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The Mediterranean is at risk as the planet heats up 

Alessio Satta is the coordinator of the coalition MedWet, the Mediterranean Wetlands Initiative. 

Today, the Mediterranean Basin is a climate change hotspot. 

The region is warming 20 percent faster than the rest of the world, and 250 million of its people will be living under severe water stress by 2040. Meanwhile, the intensity and frequency of extreme weather events continue to increase, and a third of the region’s coastal population will be affected by rising sea levels in the decades to come.

Faced with an intensifying triple crisis over climate, biodiversity and water, it’s clear that bold action is needed to counter the impacts already hitting the region and its inhabitants, including the loss of ecosystem services and land, crop failure, water pollution and heat mortality — all of which will increasingly jeopardize social, economic and political stability as they worsen. 

Against this backdrop, the European Union Green Deal agenda’s new nature restoration law offers the perfect opportunity to galvanize regional action. However, in its current form, released by released by the European Commission just last week, it simply doesn’t go far enough in reflecting the urgency of the challenges threatening the Mediterranean — specifically, when it comes to prioritizing our wetlands, which can offer unique solutions to all three crises. 

Healthy wetlands host rich biodiversity and provide multiple benefits to humanity. They ensure water and food security by purifying water from pollutants, providing drinking water for humans and livestock, supplying water for crops, industry and energy production, and supporting the livelihood of local communities. As vital carbon sinks that keep greenhouse gases out of the atmosphere, they store excess water during floods and release it during droughts, while protecting the coastline from erosion and storm surges. They also provide habitats for hundreds of species and benefit millions of people. 

However, due to development, agricultural abstraction and pollution, wetland degradation is now widespread across the Mediterranean: Two-thirds of the region’s wetland areas have been drained over the last century, and today, 36 percent of wetland-dependent species are threatened with extinction.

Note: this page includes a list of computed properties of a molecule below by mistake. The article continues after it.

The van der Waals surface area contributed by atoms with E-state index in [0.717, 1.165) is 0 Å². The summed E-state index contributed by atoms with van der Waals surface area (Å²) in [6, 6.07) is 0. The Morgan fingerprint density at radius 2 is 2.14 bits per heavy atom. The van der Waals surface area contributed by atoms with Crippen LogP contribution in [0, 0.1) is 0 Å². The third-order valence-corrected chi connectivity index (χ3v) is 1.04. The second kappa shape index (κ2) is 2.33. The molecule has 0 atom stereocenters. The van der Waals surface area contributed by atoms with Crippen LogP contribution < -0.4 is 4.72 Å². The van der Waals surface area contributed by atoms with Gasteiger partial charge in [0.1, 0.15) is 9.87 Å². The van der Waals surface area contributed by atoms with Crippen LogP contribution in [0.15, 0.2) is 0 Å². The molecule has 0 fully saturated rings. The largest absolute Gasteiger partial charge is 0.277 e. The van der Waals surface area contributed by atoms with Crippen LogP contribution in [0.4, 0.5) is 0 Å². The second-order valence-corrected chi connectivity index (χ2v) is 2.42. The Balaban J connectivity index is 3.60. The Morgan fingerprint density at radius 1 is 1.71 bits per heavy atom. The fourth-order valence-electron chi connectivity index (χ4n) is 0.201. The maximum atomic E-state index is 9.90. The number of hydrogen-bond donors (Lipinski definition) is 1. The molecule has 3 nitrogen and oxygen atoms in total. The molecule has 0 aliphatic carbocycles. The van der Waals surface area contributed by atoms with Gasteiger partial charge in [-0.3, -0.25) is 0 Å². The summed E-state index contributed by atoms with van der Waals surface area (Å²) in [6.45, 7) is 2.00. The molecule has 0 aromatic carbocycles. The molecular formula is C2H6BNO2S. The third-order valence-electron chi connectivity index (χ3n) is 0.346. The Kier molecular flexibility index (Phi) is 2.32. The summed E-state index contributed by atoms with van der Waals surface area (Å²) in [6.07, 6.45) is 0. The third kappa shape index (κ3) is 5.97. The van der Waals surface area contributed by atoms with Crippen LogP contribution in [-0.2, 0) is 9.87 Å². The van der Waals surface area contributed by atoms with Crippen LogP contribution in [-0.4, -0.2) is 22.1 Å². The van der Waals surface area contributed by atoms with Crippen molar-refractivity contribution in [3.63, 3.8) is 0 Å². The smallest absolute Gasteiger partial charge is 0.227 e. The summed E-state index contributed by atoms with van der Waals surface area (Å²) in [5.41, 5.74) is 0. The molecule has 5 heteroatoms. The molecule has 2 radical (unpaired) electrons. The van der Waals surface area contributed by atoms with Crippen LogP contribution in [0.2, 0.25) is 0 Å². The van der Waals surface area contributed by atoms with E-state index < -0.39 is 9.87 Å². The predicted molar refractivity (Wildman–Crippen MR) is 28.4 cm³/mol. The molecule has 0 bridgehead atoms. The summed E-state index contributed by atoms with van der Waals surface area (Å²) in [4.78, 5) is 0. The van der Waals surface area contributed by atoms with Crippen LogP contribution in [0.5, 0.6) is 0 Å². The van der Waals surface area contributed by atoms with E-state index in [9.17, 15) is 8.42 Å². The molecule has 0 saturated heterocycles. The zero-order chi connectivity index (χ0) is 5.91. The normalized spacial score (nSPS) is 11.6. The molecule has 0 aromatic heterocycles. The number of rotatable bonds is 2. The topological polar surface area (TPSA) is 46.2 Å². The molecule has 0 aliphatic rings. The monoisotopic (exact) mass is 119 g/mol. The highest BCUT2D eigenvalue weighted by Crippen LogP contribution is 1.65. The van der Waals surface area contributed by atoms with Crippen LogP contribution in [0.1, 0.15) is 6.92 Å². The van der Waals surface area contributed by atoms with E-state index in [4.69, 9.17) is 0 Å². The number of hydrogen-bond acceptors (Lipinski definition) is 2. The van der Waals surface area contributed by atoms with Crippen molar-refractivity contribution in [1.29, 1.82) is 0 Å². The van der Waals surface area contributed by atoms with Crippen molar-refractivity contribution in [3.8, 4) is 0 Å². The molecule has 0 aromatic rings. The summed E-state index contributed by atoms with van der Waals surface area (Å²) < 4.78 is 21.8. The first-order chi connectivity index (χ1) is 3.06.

In fact, despite the vital goods and services they could provide, Mediterranean wetland ecosystems are among the most vulnerable in the world.  

But as vulnerable as these wetlands are today, they’re also a key part of the solution — and the upcoming nature restoration law must set clear objectives for their restoration.  

This should start with improving wetland connectivity by promoting EU instruments, such as the Natura 2000 coordinated network of protected areas, and existing legislation like the Water Framework, Marine Strategy Framework and the Habitat directives. The law particularly needs to encourage holistic solutions for climate change adaptation and mitigation, as restored wetlands can play a key role in defending against floods, droughts and sea-level rise as well.  

Improving the condition of wetland areas is also essential since their wider utility depends on the health of their ecosystems. So, as well as connecting habitats, the law must promote the restoration of natural ecological functions and dynamics, focusing on ecosystem services related to climate adaptation, water regulation and fish stock maintenance. And none of these issues can be addressed without large-scale nature-based interventions in many of our wetland areas. 

It’s important that the management plans developed under the new law are people-centric too and integrate financial incentives, including tax cuts, to support the efforts of stakeholders — whether that be local authorities, civil society or the private sector. Voluntary “wetland contracts” — already successfully developed in some countries through the use of a place-based approach to creating inclusive and participatory action plans — would be a good instrument for securing the long-term sustainability of restoration projects.  

Finally, the restoration law must also create the financial support urgently needed for Mediterranean wetlands. However, for the time being, there are no specific financial instruments at the EU level to support such plans — and this must change. 

The timing of this new law is particularly opportune, following last month’s 59th meeting of the Standing Committee of the Ramsar Convention. During the event, Spain led European countries in submitting a draft resolution on the protection, management and restoration of wetlands, focusing on the role of those in the Mediterranean as a model for nature-based solutions that can be replicated around the world. The resolution is now likely to be approved at the Ramsar COP15 to be held in Montreal in November. 

Restoring the Mediterranean’s wetlands for the sake of its people is a crucial objective that needs to be supported by multilateral, bilateral, national, regional and local action and funding. And the new law should strive to do more, optimizing the use of existing EU funds while also – crucially – creating a dedicated restoration fund for our region’s wetlands. 

We simply can’t afford not to. 

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